JUL 23 (Green Bay Press-Gazette) - If Roy Schmidt, an awesome mass of muscles, makes the Packer grade, he and the Pack will have to credit the world's amateur weightlifting champion with an assist. Schmidt, a 22-year-old Californian with an imposing collection of biceps, is convinced hoisting of assorted barbells has enhanced his speed and agility, with which he has flashed more than a modicum of professional potential in these early days of the 1965 NFL kingpins' 1966 training camp. The 6-2 1/2, 245-pound freshman from Long Beach, Calif., State, engaged in a tight three-way struggle with 1965 "taxi" toiler Eli Strand and fellow rookie Ralph Wenzel of San Diego State for an offensive guard berth at the moment (injured Gale Gillingham also will figure here as soon as he sheds his hand cast), is well aware he will need every "weapon" at his command to crash the final 40. Ever ready to spread the weightlifting gospel, strongman Schmidt, dripping his way back from the shower following Friday afternoon's strenuous session, reported, "I started working with Ron Vogle, who is a rookie with the San Diego Chargers right now, about a year ago. He's real strong - he's benched 425 pounds (a lift from the chest while on his back , for the benefit of the uninitiated)."...'BEST BENCH 370 POUNDS': Higher muscle-building education followed. "I started working out this last spring with Pat Casey - he's the world amateur heavyweight weightlifting champion, the only man ever to lift 2,000 pounds in three lifts," Roy announced admiration in his tone. "He did a 592-pound bench and a 775-pound squat. He had a bad back after the squat, so he only did a 635-pound dead lift. Pat showed both Ron and me several lifts that helped both our speed and agility." What about his own accomplishments? "My best bench is 370 pounds," Schmidt, the earnest, scholarly Oxnard, Calif., native informed. "My best squat is 475, and my best dead lift was 370." "I think I could have done better," he added matter-of-factly, "but I started running to get into shape for football, and when you start running, your power starts to decrease."...HOW TO USE IT: "Just having strength is not enough," Roy, a physical education major and biology minor at Logn Beach State who also takes a deep interest in nutrition, is quick to note. "You've also got to know how to use your strength. I'll be learning how to use mine as long as I play football." Be that as it may, his offseason efforts apparently are already bearing fruit. "A couple of times I've been stuck pretty hard in practice," he explained. "Ordinarily, i might have dropped to my knees, but I had enough power left to finish off my block." "I don't think you get as fatigued, either," Schmidt says. "I think the fatigue factor comes in there, too." There is also another fringe benefit, he confided. "I've put on about 25 pounds since I started lifting. Right now I'm about 10 pounds heavier than I was last season, when I played at 235."...'A GREAT LESSON': "It did decrease my speed for a while," he admits, "but I think it's coming back. It slowed down my quickness, too, for a while, but I think it's coming back. At least," he dryly observed, "I hope it will. They have a lot of good rookies in this camp." "The fact I'm lefthanded," Schmidt further noted, "is no particular help. When I'm playing right guard, it's easier, but when I'm playing left guard, I've had to learn to hop out of there. Ray Wietecha (Packer offensive line coach) has helped me with it quite a bit." Impressed with the Green Bay organization, Schmidt volunteered, "This is a great lesson to me. I thought I knew a little football when I came in, but I found out I don't know anything." "This is a real great outfit, boy," he fervently appended. "This is the best. They've got the greatest personnel, the greatest personalities - everything."...PACKER PATTER: Defensive halfback Wally Mahle, a member of the Pack's taxi squad as a rookie in 1965, was kayoed in the process of tackling veteran Elijah Pitts during a "live" running plays drill in Friday afternoon's session. Mahle, who injured his left arm in the collision, blacked out from pain but was shortly revived by Trainer Bud Jorgensen and appeared back to normal by the time practice ended...Pitts also made a hit, of another variety, at Friday night's squad dinner in the St. Norbert College cafeteria. He stole the show from the rookie entertainment when, by popular demand, he sang, "Without a Song" and "We Three," both of which drew boisterous applause from his fellow athletes...Veteran tight end Bill Anderson and Tom Brown, third year safety who supplanted Hank Gremminger in the Pack's defensive outfield last season, have signed their 1966 contracts, it has been announced...Sunday will be day of rest for the Bays, but they will be back at their South Oneida Street stand Monday morning. Two-a-day drills are expected to continue until the intra-squad game, to be staged in Lambeau Field Thursday night, before what Packer officials feel will be the largest crowd ever for this annual production.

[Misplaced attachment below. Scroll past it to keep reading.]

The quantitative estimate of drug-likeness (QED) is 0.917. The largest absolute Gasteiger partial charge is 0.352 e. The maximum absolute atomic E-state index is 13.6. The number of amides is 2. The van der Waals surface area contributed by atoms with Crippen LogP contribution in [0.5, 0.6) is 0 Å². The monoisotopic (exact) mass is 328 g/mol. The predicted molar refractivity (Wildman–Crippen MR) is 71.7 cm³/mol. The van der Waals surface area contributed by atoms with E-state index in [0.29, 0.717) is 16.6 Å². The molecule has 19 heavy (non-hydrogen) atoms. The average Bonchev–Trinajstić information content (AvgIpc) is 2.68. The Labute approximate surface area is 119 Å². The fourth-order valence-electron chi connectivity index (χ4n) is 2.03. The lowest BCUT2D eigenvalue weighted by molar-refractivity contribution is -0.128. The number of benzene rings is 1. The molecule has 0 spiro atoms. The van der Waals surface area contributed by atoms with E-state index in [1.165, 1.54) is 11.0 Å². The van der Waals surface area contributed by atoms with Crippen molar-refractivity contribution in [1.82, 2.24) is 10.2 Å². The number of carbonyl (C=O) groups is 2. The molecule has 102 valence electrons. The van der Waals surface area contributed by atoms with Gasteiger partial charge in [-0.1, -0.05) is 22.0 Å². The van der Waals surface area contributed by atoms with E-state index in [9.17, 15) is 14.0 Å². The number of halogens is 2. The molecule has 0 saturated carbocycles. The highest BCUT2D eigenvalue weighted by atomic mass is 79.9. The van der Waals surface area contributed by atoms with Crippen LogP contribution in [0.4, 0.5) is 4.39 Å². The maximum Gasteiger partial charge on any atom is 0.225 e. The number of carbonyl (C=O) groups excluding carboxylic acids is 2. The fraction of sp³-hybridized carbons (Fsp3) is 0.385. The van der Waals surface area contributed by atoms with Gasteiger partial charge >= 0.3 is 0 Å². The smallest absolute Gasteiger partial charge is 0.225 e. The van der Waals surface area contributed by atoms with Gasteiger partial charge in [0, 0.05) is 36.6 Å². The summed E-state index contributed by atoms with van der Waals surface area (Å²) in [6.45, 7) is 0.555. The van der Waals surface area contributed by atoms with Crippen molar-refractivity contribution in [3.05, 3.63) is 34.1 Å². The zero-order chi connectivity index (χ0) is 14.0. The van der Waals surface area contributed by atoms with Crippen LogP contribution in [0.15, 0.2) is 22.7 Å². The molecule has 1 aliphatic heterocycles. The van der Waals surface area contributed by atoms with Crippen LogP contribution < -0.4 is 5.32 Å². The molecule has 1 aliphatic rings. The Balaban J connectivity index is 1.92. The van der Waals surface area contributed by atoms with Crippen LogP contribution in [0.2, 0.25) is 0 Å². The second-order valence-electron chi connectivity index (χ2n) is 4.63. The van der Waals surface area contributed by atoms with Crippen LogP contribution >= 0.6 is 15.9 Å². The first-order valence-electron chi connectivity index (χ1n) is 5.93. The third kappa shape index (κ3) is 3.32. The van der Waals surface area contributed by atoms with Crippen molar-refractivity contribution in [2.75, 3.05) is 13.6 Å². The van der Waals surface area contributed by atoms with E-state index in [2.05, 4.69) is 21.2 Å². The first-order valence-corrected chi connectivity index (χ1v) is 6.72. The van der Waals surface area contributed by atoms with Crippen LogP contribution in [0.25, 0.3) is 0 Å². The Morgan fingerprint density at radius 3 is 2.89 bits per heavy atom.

JUL 24 (Green Bay Press-Gazette) - Perhaps spurred by Vince Lombardi's recent defense of his "old" NFL champions, the Packers' elder citizens explosively documented his point Saturday afternoon, at least to the boisterous satisfaction of an estimated 2,500 sun-bleached railbirds. Although there was the customary quota of early season misadventures, the Packer offense struck with admirable precision and dispatch in mounting three long "touchdown" drives, all of them with a veteran cast holding forth, during a crunching hour-long scrimmage on the South Oneida Street practice field. Lombardi had taken issue, at a press conference during the Pack's annual statewide press party earlier this month, with the pro football pundits who have been denigrating the home forces' 1966 title chances in national magazines, insisting they have too much age in the offensive line. In the process, he has pointed out, "The top four teams in the NFL last season - the Packers, Baltimore Colts and Chicago Bears in the Western Division and the Cleveland Browns in the Eastern - also were the most experienced teams in the league. That is what you must have to win in this league, experience, blended with youth. There is no question in my mind that we are not - I repeat very emphatically - we are not an old football team."...OLD GUARD UP FRONT: There were more than a few items to reinforce his contention in yesterday's action, a bruising prelude to next Thursday night's annual intra-squad game in Lambeau Field. All three "scores" were accomplished when the old guard (Forrest Gregg, Bob Skoronski, Jerry Kramer and Fuzzy Thurston) were deployed up front, although rookie running back Ron Rector of Northwestern also figured prominently, along with veterans Bart Starr, Paul Hornung, Jim Taylor and Zeke Bratkowski. Starr, who owns the Packers' all-time passing efficiency record, was a spectacular marksman on this occasion, completing 12 of 13 pitches for 122 yards, including the first 11 he attempted. Two of them went for TDs, the first a 7-yard strike to rookie fullback Phil Vandersea of Massachusetts, the second a 14-yard toss to one of his favorite targets, veteran flanker Boyd Dowler...DEFENSE NOT EMPTY-HANDED: The other Offense score also came through the air, Bratkowski rifling a 7-yarder up the middle to tight end Bill Anderson